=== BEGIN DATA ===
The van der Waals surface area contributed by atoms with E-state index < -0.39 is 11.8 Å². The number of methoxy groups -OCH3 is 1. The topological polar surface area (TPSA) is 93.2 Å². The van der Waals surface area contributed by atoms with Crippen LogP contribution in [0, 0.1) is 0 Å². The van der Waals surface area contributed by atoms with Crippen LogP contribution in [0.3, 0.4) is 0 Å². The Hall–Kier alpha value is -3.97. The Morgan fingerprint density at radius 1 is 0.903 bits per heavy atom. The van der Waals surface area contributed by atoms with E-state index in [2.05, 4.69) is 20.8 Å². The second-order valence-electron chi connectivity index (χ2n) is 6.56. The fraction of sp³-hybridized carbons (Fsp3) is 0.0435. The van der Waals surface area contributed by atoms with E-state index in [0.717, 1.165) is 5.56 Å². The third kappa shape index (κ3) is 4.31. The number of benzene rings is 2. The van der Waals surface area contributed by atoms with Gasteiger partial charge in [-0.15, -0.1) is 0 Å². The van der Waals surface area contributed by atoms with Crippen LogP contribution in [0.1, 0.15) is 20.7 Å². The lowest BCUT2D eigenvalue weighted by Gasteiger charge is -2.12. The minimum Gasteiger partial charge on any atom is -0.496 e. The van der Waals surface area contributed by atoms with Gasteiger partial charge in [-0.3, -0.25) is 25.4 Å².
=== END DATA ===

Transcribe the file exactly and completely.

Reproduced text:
The van der Waals surface area contributed by atoms with E-state index < -0.39 is 11.8 Å². The number of methoxy groups -OCH3 is 1. The topological polar surface area (TPSA) is 93.2 Å². The van der Waals surface area contributed by atoms with Crippen LogP contribution in [0, 0.1) is 0 Å². The van der Waals surface area contributed by atoms with Crippen LogP contribution in [0.3, 0.4) is 0 Å². The Hall–Kier alpha value is -3.97. The Morgan fingerprint density at radius 1 is 0.903 bits per heavy atom. The van der Waals surface area contributed by atoms with E-state index in [2.05, 4.69) is 20.8 Å². The second-order valence-electron chi connectivity index (χ2n) is 6.56. The fraction of sp³-hybridized carbons (Fsp3) is 0.0435. The van der Waals surface area contributed by atoms with E-state index in [0.717, 1.165) is 5.56 Å². The third kappa shape index (κ3) is 4.31. The number of benzene rings is 2. The van der Waals surface area contributed by atoms with Gasteiger partial charge in [-0.15, -0.1) is 0 Å². The van der Waals surface area contributed by atoms with Crippen LogP contribution in [0.1, 0.15) is 20.7 Å². The lowest BCUT2D eigenvalue weighted by Gasteiger charge is -2.12. The minimum Gasteiger partial charge on any atom is -0.496 e. The van der Waals surface area contributed by atoms with Gasteiger partial charge in [-0.3, -0.25) is 25.4 Å².